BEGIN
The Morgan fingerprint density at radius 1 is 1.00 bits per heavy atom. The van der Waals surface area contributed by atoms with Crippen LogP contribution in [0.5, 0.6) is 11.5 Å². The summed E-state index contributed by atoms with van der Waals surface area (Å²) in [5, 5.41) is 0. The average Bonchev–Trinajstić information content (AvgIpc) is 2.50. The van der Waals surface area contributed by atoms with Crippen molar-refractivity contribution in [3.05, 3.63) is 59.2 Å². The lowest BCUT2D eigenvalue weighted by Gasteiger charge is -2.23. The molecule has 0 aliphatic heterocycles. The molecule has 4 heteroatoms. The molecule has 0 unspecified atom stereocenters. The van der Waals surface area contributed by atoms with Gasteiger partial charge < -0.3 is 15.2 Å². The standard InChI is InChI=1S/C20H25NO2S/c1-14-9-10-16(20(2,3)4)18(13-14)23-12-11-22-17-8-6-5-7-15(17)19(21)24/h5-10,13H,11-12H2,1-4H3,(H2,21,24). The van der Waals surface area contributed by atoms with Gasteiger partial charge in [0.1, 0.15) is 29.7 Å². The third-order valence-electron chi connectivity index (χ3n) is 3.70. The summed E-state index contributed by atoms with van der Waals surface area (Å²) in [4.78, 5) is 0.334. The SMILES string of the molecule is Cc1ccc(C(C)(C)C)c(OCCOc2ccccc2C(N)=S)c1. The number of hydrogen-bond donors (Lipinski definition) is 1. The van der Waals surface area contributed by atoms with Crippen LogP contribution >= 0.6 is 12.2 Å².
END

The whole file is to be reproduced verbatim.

The Morgan fingerprint density at radius 1 is 1.00 bits per heavy atom. The van der Waals surface area contributed by atoms with Crippen LogP contribution in [0.5, 0.6) is 11.5 Å². The summed E-state index contributed by atoms with van der Waals surface area (Å²) in [5, 5.41) is 0. The average Bonchev–Trinajstić information content (AvgIpc) is 2.50. The van der Waals surface area contributed by atoms with Crippen molar-refractivity contribution in [3.05, 3.63) is 59.2 Å². The lowest BCUT2D eigenvalue weighted by Gasteiger charge is -2.23. The molecule has 0 aliphatic heterocycles. The molecule has 4 heteroatoms. The molecule has 0 unspecified atom stereocenters. The van der Waals surface area contributed by atoms with Gasteiger partial charge < -0.3 is 15.2 Å². The standard InChI is InChI=1S/C20H25NO2S/c1-14-9-10-16(20(2,3)4)18(13-14)23-12-11-22-17-8-6-5-7-15(17)19(21)24/h5-10,13H,11-12H2,1-4H3,(H2,21,24). The van der Waals surface area contributed by atoms with Gasteiger partial charge in [0.1, 0.15) is 29.7 Å². The third-order valence-electron chi connectivity index (χ3n) is 3.70. The summed E-state index contributed by atoms with van der Waals surface area (Å²) in [4.78, 5) is 0.334. The SMILES string of the molecule is Cc1ccc(C(C)(C)C)c(OCCOc2ccccc2C(N)=S)c1. The number of hydrogen-bond donors (Lipinski definition) is 1. The van der Waals surface area contributed by atoms with Crippen LogP contribution >= 0.6 is 12.2 Å².